Dave's Cross-Country Trip 2002

Day Three

by Dave Schultheis

Sunday, May 26, 2002 - Ludlow, California

I had difficulty sleeping. I was awake about 2:30 a.m. and then again at 5:30 a.m. I don't know if it was noisy trucks, a head cold, the uncomfortable bed, the temperature change, or worry about motorcycle security. Probably a little of each.

Light started coming in the window as sunrise approached, so I got up and dressed, packed and loaded, and took a few photographs outside the motel. By this time the parking lot was full; evidently a lot of people pulled off the highway and stayed here.

I moved the Road King away from the building to start the engine and warm up. I had a short conversation with the motel maid, left my key and got on the road at 6:10 a.m.

As soon as I got on Interstate 40, I encountered construction. All traffic was in the eastbound lanes for about ten miles and then all traffic was in the westbound lanes for another ten miles. When all lanes were open again, the speed limit was 70 for cars and 55 for trucks, there was nothing interesting to look at, and it was getting warmer.

At 7:40 a.m. I stopped for gas in Needles CA and got some breakfast at Jack-in-the-Box next door. The orange juice, which clearly said on the label "thawed for your convenience," was not thawed, so I put it under a bungee cord on the bike, so that it would thaw a bit in the sunshine as I rode. I talked to a couple of locals sitting on an outdoor bench. Then another rider showed up on a purple Gold Wing; said he had an H-D at home in Carmel Valley. He had "CYCLBUM" on his license plate, along with an Iron Butt Association plate.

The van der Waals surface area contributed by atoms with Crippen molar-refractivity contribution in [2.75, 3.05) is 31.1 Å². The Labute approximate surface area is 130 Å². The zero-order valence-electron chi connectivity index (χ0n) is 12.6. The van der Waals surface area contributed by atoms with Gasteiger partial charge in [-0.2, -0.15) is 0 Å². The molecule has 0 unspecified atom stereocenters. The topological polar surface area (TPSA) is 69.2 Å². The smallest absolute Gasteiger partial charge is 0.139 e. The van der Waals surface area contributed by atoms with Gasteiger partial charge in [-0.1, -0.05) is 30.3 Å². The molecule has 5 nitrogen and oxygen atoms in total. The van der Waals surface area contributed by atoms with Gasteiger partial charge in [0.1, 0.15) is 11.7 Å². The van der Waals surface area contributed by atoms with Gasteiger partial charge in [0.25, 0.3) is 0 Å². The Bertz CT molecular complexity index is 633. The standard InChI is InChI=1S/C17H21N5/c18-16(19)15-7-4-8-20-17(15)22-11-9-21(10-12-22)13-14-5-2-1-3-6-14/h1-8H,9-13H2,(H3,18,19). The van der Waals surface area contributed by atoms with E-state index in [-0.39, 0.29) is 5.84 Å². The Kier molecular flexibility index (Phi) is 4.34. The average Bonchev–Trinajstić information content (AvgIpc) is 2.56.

I continued east in I-40, crossed the Colorado River into Arizona at 8:23 a.m., and stopped for pictures. The speed limit for all vehicles was now 75 mph and it was warm.

About a half hour later I stopped at the Halloway Rest Area for a picture, some notes, the juice (now fluid), and to remove the splash guards ("soft lowers").

Another 45 minutes and I was in Kingman AZ, where it was 76 degrees at 9:30 a.m. I stopped at a place where I thought I could get a free Arizona map, but this was a "for profit" organization, so I skipped the map.

East of Kingman the altitude went up and it started to cool. CYCLBUM passed me, moving pretty good, and then it started to get warm again.

Another hour later I was in Seligman, stopped at a Chevron Station - The Route 66 Store, for pictures. While resting, I talked to a group of riders enroute to Williams. One had an H-D, one had an Indian and one had a Gold Wing. I took their picture with their camera and they were on their way. After a few minutes, so was I.

Just west of Williams, I saw a broken-down bike on the other side of the highway. I got into town and circled back, only to be told by the woman that someone had stopped and taken her husband to parts house for a cable, and that she would be fine. So I got back on eastbound and continued my trip.

After a short map check, I continued another 20 miles or so and stopped at Bellemont AZ at Grand Canyon Harley-Davidson. They have a dealership, a cafe, recreational vehicle park and a campground. The dealership was nice, the bathroom was great, they did not have an Fat Boy logo t-shirts, so I continued another 10 miles to Flagstaff, where I stopped for some phone calls and then continued.